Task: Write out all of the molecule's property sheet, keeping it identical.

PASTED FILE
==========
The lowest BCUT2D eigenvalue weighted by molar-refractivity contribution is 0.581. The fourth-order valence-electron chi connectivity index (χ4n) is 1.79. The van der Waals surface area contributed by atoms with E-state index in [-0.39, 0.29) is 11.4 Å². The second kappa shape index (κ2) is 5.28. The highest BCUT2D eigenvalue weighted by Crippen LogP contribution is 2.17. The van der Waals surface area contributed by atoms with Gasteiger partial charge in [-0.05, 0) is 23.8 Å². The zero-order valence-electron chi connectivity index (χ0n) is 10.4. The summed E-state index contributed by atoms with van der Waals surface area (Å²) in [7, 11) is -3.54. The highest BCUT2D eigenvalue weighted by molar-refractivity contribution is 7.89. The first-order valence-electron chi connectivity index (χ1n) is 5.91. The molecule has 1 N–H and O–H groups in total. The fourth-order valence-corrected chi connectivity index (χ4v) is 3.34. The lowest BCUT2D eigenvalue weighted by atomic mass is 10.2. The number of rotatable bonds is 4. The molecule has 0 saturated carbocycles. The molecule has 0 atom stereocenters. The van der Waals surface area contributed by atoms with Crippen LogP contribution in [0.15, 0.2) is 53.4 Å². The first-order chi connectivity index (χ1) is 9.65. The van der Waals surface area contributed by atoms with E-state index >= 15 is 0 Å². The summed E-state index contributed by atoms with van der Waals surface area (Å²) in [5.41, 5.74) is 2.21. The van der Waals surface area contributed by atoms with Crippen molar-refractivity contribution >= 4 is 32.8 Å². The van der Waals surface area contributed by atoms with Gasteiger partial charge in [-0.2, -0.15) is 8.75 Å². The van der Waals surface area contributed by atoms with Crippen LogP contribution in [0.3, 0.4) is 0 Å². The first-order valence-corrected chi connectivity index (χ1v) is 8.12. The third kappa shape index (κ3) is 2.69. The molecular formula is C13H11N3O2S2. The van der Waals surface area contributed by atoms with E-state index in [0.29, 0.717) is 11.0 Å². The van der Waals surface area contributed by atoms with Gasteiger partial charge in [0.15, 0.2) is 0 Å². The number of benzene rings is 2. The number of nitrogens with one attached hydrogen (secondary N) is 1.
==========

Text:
The lowest BCUT2D eigenvalue weighted by molar-refractivity contribution is 0.581. The fourth-order valence-electron chi connectivity index (χ4n) is 1.79. The van der Waals surface area contributed by atoms with E-state index in [-0.39, 0.29) is 11.4 Å². The second kappa shape index (κ2) is 5.28. The highest BCUT2D eigenvalue weighted by Crippen LogP contribution is 2.17. The van der Waals surface area contributed by atoms with Gasteiger partial charge in [-0.05, 0) is 23.8 Å². The zero-order valence-electron chi connectivity index (χ0n) is 10.4. The summed E-state index contributed by atoms with van der Waals surface area (Å²) in [7, 11) is -3.54. The highest BCUT2D eigenvalue weighted by molar-refractivity contribution is 7.89. The first-order valence-electron chi connectivity index (χ1n) is 5.91. The molecule has 1 N–H and O–H groups in total. The fourth-order valence-corrected chi connectivity index (χ4v) is 3.34. The lowest BCUT2D eigenvalue weighted by atomic mass is 10.2. The number of rotatable bonds is 4. The molecule has 0 saturated carbocycles. The molecule has 0 atom stereocenters. The van der Waals surface area contributed by atoms with Crippen LogP contribution in [0.15, 0.2) is 53.4 Å². The first-order chi connectivity index (χ1) is 9.65. The van der Waals surface area contributed by atoms with E-state index >= 15 is 0 Å². The summed E-state index contributed by atoms with van der Waals surface area (Å²) in [5.41, 5.74) is 2.21. The van der Waals surface area contributed by atoms with Crippen molar-refractivity contribution >= 4 is 32.8 Å². The van der Waals surface area contributed by atoms with Gasteiger partial charge in [-0.2, -0.15) is 8.75 Å². The van der Waals surface area contributed by atoms with Crippen LogP contribution in [0.3, 0.4) is 0 Å². The first-order valence-corrected chi connectivity index (χ1v) is 8.12. The third kappa shape index (κ3) is 2.69. The molecular formula is C13H11N3O2S2. The van der Waals surface area contributed by atoms with E-state index in [0.29, 0.717) is 11.0 Å². The van der Waals surface area contributed by atoms with Gasteiger partial charge in [0.15, 0.2) is 0 Å². The number of benzene rings is 2. The number of nitrogens with one attached hydrogen (secondary N) is 1.